T4. [174601] Barbara Keeley (Worsley) (Lab): The £500 million extra funding in the social care reform grant announced last week as part of the personalised
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adult social care arrangements is very welcome, but will not only new applicants but those already receiving social care be able to benefit from personalised care? What advice and support will be available to help them make their choices?

The Secretary of State for Health (Alan Johnson): I can reassure my hon. Friend that those already in receipt of social care will qualify for payments from the social care grant—and £520 million is, of course, ring-fenced. Before we begin the process, we need to consult local authorities. The Local Government Association was one of the 12 organisations—six Government Departments were also among the number—that signed up to the concordat. We have to ensure that the money is accessed properly. There is also an element of advice and guidance to it, not just for people who receive social care, but for self-funders who sometimes find getting good-quality advice and guidance very difficult. Taken together, all this will mean a transformation of adult social care for present users as well as for those coming into the system in the future.

Mr. Andrew Lansley (South Cambridgeshire) (Con): Last financial year, Britain reclaimed £38 million from other EU member states for treatment provided to their residents in this country, but we paid out £526 million to other member states. Will the Secretary of State explain that vast disparity?

Alan Johnson: The vast disparity is based on the fact that British residents abroad needed more health treatment than overseas residents from Europe needed in this country.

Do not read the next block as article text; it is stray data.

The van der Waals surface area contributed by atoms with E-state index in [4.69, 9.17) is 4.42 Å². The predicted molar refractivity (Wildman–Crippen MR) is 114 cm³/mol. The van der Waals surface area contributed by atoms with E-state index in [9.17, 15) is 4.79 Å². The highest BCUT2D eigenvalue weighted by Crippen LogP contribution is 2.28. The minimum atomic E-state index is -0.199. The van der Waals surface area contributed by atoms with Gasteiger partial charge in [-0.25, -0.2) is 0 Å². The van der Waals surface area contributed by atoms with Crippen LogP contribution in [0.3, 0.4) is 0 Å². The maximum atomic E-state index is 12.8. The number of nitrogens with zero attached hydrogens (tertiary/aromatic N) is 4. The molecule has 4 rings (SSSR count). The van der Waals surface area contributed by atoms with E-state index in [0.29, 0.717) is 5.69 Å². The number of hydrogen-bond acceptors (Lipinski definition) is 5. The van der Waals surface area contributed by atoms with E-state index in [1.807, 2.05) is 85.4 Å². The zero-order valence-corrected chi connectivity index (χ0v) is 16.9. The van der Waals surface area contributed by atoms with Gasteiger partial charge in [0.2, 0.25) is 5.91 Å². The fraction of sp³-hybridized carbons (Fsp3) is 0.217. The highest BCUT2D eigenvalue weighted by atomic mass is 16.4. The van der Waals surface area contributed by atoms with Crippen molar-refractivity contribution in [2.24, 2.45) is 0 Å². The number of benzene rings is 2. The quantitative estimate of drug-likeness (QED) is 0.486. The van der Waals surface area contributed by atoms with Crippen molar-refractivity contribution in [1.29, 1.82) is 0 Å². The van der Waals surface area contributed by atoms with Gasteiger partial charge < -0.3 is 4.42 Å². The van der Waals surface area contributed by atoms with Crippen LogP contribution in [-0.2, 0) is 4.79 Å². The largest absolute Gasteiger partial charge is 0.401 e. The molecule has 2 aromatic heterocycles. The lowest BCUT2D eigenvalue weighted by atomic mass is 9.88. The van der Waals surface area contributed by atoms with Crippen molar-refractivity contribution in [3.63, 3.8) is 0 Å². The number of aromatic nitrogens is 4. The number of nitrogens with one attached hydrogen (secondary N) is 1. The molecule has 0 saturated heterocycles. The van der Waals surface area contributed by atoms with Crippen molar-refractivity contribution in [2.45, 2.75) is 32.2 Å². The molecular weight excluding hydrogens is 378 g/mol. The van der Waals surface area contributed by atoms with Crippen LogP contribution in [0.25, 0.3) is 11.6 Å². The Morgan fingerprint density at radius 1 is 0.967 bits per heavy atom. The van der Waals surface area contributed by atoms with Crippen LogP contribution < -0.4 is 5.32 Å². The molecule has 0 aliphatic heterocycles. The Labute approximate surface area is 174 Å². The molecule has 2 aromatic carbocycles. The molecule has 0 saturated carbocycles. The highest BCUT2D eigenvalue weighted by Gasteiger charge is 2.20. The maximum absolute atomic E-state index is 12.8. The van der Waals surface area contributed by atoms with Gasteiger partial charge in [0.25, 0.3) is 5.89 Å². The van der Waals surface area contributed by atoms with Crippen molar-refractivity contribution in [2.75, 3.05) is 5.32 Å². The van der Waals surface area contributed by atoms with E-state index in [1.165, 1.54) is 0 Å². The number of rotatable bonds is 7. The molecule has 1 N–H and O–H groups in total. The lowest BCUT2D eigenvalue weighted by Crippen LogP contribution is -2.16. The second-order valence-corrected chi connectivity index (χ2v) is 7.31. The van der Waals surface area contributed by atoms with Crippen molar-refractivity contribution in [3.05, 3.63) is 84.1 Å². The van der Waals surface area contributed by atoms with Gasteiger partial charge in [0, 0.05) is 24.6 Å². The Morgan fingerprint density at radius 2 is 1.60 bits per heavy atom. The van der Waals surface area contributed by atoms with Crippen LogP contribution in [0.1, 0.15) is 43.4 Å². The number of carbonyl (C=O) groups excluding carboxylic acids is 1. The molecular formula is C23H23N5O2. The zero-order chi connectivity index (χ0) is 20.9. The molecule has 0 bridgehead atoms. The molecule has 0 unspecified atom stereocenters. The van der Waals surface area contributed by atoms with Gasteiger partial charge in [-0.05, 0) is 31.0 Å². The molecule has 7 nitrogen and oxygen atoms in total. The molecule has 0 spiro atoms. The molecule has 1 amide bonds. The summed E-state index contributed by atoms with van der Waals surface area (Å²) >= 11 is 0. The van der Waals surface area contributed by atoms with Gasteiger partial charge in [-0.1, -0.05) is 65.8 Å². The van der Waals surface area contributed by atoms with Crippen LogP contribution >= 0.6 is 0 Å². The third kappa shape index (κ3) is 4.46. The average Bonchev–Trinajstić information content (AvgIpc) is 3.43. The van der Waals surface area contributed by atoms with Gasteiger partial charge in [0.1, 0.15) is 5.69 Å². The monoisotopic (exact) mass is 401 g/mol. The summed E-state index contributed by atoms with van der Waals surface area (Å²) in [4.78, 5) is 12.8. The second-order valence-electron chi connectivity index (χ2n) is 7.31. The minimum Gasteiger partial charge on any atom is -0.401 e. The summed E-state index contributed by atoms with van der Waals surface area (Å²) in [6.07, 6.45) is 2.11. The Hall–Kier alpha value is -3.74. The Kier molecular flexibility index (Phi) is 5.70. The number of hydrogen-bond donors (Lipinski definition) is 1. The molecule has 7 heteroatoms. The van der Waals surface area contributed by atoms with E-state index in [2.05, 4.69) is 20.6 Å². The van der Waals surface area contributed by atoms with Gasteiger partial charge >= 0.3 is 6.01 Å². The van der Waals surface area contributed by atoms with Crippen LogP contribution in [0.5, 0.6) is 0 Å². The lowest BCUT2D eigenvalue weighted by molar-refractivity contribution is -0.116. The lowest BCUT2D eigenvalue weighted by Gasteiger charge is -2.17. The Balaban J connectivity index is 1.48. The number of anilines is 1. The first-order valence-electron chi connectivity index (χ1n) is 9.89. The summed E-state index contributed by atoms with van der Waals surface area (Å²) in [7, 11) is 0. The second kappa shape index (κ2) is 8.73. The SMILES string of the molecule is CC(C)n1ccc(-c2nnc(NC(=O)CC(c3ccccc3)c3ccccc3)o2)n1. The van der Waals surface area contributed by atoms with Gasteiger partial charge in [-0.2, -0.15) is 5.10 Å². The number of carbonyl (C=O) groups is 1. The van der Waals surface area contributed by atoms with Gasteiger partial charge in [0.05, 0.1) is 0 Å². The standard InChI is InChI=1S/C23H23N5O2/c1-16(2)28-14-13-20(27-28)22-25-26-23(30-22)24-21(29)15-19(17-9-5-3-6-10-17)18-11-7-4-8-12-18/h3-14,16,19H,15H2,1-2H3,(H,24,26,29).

Dr. Phyllis Starkey (Milton Keynes, South-West) (Lab): What about Spain?

Alan Johnson: My hon. Friend mentions Spain. We are thinking of supplying the winter fuel allowance in air miles this year, which might be simpler for those who like to spend their winters abroad. There is an issue about the disparity with the rest of Europe, but the far more interesting question—I am sure that the hon. Member for South Cambridgeshire (Mr. Lansley) will want to follow this up—is how we deal with the matter under the European directive that is currently being mooted. That will have some serious ramifications, so we will need to keep a close eye on it.

Mr. Lansley: I am interested in that. The Secretary of State is right. Surely the real question is the extent to which additional UK residents will be seeking treatment abroad, so will he say whether he will support or oppose the draft directive to be published by the Commission tomorrow, or is he frightened that, in addition to the £490 million extra that we already pay for British residents abroad or visiting other EU member states, many more will choose EU continental European health care in hospitals that perhaps have lower infection rates or lower waiting lists? Are the Government going to support choice for patients or oppose it?